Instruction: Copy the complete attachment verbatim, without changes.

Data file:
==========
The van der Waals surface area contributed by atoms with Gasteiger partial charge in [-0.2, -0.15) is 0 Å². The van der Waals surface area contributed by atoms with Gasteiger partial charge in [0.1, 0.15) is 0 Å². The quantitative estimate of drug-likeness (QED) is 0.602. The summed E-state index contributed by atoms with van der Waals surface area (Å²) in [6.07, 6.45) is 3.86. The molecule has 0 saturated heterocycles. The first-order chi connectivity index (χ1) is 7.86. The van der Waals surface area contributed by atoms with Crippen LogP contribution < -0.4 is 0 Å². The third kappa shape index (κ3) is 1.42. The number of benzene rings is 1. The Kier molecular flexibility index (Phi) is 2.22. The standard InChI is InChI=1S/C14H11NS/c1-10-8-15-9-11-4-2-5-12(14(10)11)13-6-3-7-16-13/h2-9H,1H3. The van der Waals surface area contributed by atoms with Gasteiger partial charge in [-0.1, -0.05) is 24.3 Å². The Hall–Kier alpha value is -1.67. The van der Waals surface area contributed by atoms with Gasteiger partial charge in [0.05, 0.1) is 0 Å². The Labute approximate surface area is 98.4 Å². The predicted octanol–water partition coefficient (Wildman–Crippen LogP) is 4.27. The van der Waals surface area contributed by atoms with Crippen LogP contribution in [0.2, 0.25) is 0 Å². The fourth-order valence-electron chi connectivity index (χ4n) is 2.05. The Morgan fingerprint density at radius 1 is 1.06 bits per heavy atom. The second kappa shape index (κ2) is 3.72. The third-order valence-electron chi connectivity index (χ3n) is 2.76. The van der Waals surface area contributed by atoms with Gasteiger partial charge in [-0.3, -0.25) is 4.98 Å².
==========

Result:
The van der Waals surface area contributed by atoms with Gasteiger partial charge in [-0.2, -0.15) is 0 Å². The van der Waals surface area contributed by atoms with Gasteiger partial charge in [0.1, 0.15) is 0 Å². The quantitative estimate of drug-likeness (QED) is 0.602. The summed E-state index contributed by atoms with van der Waals surface area (Å²) in [6.07, 6.45) is 3.86. The molecule has 0 saturated heterocycles. The first-order chi connectivity index (χ1) is 7.86. The van der Waals surface area contributed by atoms with Crippen LogP contribution < -0.4 is 0 Å². The third kappa shape index (κ3) is 1.42. The number of benzene rings is 1. The Kier molecular flexibility index (Phi) is 2.22. The standard InChI is InChI=1S/C14H11NS/c1-10-8-15-9-11-4-2-5-12(14(10)11)13-6-3-7-16-13/h2-9H,1H3. The van der Waals surface area contributed by atoms with Gasteiger partial charge in [-0.1, -0.05) is 24.3 Å². The Hall–Kier alpha value is -1.67. The van der Waals surface area contributed by atoms with Gasteiger partial charge in [0.05, 0.1) is 0 Å². The Labute approximate surface area is 98.4 Å². The predicted octanol–water partition coefficient (Wildman–Crippen LogP) is 4.27. The van der Waals surface area contributed by atoms with Crippen LogP contribution in [0.2, 0.25) is 0 Å². The fourth-order valence-electron chi connectivity index (χ4n) is 2.05. The Morgan fingerprint density at radius 1 is 1.06 bits per heavy atom. The second kappa shape index (κ2) is 3.72. The third-order valence-electron chi connectivity index (χ3n) is 2.76. The van der Waals surface area contributed by atoms with Gasteiger partial charge in [-0.3, -0.25) is 4.98 Å².